The Isle of Man TT, which kicks off yet again this Saturday, May 30, occupies a special place in the world of motorsports. An unmatched two-week spectacle in an idyllic setting with almost unimaginably brave athletes, the TT proudly sticks a middle finger in the face of the banality and conformity that rules modern life and more pedestrian sporting events.
Motorcycle.com 2014 TT Highlights Video can be seen here:
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As I prepare for my eighth annual trip to the IOM, packing up my riding gear, TT Marshal tabard, and jaunty porkpie hat with press pass sticking out of the band (I kid), I’ve compiled a list of some of the storylines that will make this year’s TT even more interesting and compelling than ever.
1) How far are we from ‘Peak Speed?’
Scotsman Bob McIntyre ran the first 100-mph lap of the Mountain Course in 1957. Fifty years later, John McGuinness cracked 130 mph. Last year, on the sixth and final lap of the Superbike TT, 44-year-old New Zealander Bruce Anstey set a new lap record, covering the 37.73-mile course in a jaw-dropping 17 minutes 6.682 seconds. His average speed for the lap: 132.298 mph! Let that sink in for a bit. And watch a few minutes of on-bike video from the lap here, courtesy of Duke Video, for a sense of this speed:
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With motorcycle technology evolving rapidly, it is hard to peg just how much faster TT race bikes can go. But the limitations of the human being astride the machine must be also considered. During the race, a rider’s brain is processing so much information at speed that conscious thought is barely possible. That leaves it to us mortals to speculate. Is there a limit? What do you think?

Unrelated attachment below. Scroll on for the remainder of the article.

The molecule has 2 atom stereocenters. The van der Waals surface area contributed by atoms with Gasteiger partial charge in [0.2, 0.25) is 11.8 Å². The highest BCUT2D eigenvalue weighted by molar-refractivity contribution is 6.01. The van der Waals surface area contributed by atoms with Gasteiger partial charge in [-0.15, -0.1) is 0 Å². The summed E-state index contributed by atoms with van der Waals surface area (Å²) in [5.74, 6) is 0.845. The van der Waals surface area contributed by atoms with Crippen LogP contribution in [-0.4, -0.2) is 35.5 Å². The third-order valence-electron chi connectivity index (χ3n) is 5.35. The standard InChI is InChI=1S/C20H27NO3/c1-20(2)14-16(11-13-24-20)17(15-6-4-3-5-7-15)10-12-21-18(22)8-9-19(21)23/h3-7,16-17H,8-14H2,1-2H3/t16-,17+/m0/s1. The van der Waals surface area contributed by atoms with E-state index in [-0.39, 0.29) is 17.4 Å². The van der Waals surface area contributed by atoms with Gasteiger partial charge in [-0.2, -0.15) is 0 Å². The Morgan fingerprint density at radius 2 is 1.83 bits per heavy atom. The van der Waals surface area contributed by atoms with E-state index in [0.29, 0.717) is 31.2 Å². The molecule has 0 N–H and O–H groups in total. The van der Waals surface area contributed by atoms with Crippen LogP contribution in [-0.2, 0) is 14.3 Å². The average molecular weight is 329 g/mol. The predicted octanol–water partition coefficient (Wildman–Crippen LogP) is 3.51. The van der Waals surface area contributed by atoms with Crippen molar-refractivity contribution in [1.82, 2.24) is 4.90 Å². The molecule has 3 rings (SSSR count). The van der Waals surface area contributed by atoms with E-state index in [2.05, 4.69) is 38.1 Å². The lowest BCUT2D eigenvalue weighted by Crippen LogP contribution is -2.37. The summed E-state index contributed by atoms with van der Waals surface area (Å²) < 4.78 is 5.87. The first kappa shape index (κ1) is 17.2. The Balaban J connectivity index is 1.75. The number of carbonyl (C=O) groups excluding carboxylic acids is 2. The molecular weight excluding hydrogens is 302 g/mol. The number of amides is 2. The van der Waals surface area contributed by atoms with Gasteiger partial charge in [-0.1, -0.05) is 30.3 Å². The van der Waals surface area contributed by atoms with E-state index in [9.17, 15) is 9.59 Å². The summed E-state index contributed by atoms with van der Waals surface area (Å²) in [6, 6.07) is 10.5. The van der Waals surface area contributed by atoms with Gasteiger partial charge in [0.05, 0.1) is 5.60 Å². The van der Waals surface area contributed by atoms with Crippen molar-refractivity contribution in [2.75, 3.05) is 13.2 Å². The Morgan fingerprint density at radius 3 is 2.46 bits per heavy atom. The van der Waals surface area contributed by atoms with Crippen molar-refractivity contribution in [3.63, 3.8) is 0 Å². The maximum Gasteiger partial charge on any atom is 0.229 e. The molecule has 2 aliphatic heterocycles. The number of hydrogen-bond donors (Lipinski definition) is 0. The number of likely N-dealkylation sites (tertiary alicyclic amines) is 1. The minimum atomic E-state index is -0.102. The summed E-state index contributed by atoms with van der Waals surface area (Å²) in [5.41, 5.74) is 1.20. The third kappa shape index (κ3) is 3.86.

2) Will McGuinness and Hutchinson Bounce Back?
Ian Hutchinson suffered serious leg injuries in a horrific crash at Silverstone in 2010, just three months after he became the only man to win all five solo TT races in one meeting. The following year he suffered another leg fracture, setting back his recovery. He returned to the TT in 2012 but has not reached his former heights.
However, Hutchy won the Macau Grand Prix last November. And, proving he’s back in racing health, he grabbed two podium finishes at the 2015 Northwest 200, setting a new lap record of 121.680 mph in the Superstock race. Ian will ride a Kawasaki ZX-10R for the Paul Bird Motorsport Team at the 2015 TT. Don’t count Hutchy out!
McGuinness had a frustrating year after suffering a broken scaphoid while off-road riding just prior to the 2014 TT. The 21-time TT winner still claimed top-10 places in the Superbike and PokerStars Senior TT races, as well as a victory in the SES TT Zero. McGuinness also did well at the 2015 NW200, grabbing seventh and sixth in the Supersport and Superbike races, and he’s confident heading into the TT. Can McPint reclaim his King of the Mountain title from Michael Dunlop, whose eight wins in the last two years have propelled him to the summit? Don’t bet against him.
3) Whither Guy Martin?
The idiosyncratic and entertaining Guy Martin is arguably the most popular and broadly recognized TT racer. Besides his motorbike racing, which has included Pikes Peak, endurance events and The Southern 100, he holds a regular job as a £12 an hour truck mechanic (double time on Saturdays!), stars in high-rated UK TV shows, has been rumored to be in the running to host Top Gear, and has penned a best-selling autobiography. Guy Martin has claimed 18 podiums at the TT, but he has yet to win one.